JUPITER, Fla. -- The work ethic, preparation and professionalism Juan Pierre displayed on a daily basis certainly rubbed off on his former Marlins teammates. Pierre's second stint with Miami was in 2013, and his influence is felt today.
Now that Pierre has announced his retirement after 14 big league seasons, Marlins players praised the veteran outfielder for making a difference.
"No one was here before him on the field," Giancarlo Stanton said. "He was a class-act guy. He had a work ethic you can't really top, and a focus that is hard to top as well."
When you bring up Pierre's name, his unprecedented work ethic immediately comes to mind. The speedster would regularly be at the Spring Training complex around 6 a.m. ET and hitting in the cages before 7.
"He was great for the young guys, great for anyone," Stanton said. "To see how someone could do it for so many years, and to still have the fire in him as a guy who is trying to make the team."
The Marlins have approached Pierre about a coaching position in the future. In a text message to MLB.com, Pierre said he has "no interest in coaching as of right now."
In Spring Training of 2013, Yelich immediately gravitated towards Pierre.
"I met him my first big league camp," Yelich said. "He took me under his wing and showed me the ropes of what it was like to play in the big leagues. How you're supposed to react. How you're supposed to prepare. I credit him a lot. He's a great guy and one of my favorite teammates."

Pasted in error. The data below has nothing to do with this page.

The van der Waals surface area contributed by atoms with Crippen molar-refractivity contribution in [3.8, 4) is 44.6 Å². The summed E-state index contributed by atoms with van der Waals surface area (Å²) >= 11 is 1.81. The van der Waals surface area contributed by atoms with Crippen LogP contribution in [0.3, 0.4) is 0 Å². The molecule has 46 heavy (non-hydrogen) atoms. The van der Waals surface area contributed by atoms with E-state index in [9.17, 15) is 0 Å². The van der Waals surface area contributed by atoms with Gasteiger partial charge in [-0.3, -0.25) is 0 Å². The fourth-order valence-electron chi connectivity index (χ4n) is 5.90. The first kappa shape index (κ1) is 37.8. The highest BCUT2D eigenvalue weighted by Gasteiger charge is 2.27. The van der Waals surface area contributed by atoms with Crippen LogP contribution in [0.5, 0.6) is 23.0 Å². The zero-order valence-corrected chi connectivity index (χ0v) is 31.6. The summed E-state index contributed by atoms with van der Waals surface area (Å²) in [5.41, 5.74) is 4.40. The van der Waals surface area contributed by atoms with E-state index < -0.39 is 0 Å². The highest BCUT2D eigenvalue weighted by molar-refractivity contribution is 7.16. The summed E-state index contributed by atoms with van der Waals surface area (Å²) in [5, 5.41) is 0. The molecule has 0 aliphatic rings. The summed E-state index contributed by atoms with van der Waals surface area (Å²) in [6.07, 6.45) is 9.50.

Pierre quickly bonded with Ozuna, often giving him pointers in the dugout.
"He taught me the routine," Ozuna said. "He'd tell me, 'Keep doing what you're doing, and don't look back.' That's what he'd tell me all the time. You'd see him in the dugout telling me about the game."
From 2000-14, Pierre's 2,217 hits are the eighth most in the Majors. Topping the list in that span is Ichiro Suzuki, with 2,844.
Ichiro, now with the Marlins, is impressed how Pierre could have such a long career despite his small stature -- listed at 5-foot-10, 180 pounds.
"I think you could say this [also] for Dee Gordon, or Chone Figgins, they're smaller-built guys," Ichiro said. "It's tough to stay in the game a long time. You have to use your head, and not just your physical abilities. That's what I want to do.
"To know there were guys of small stature who were able to stay in the game so long, that's very impressive."
Joe Frisaro is a reporter for MLB.com. He writes a blog, called The Fish Pond. Follow him on Twitter @JoeFrisaro. This story was not subject to the approval of Major League Baseball or its clubs.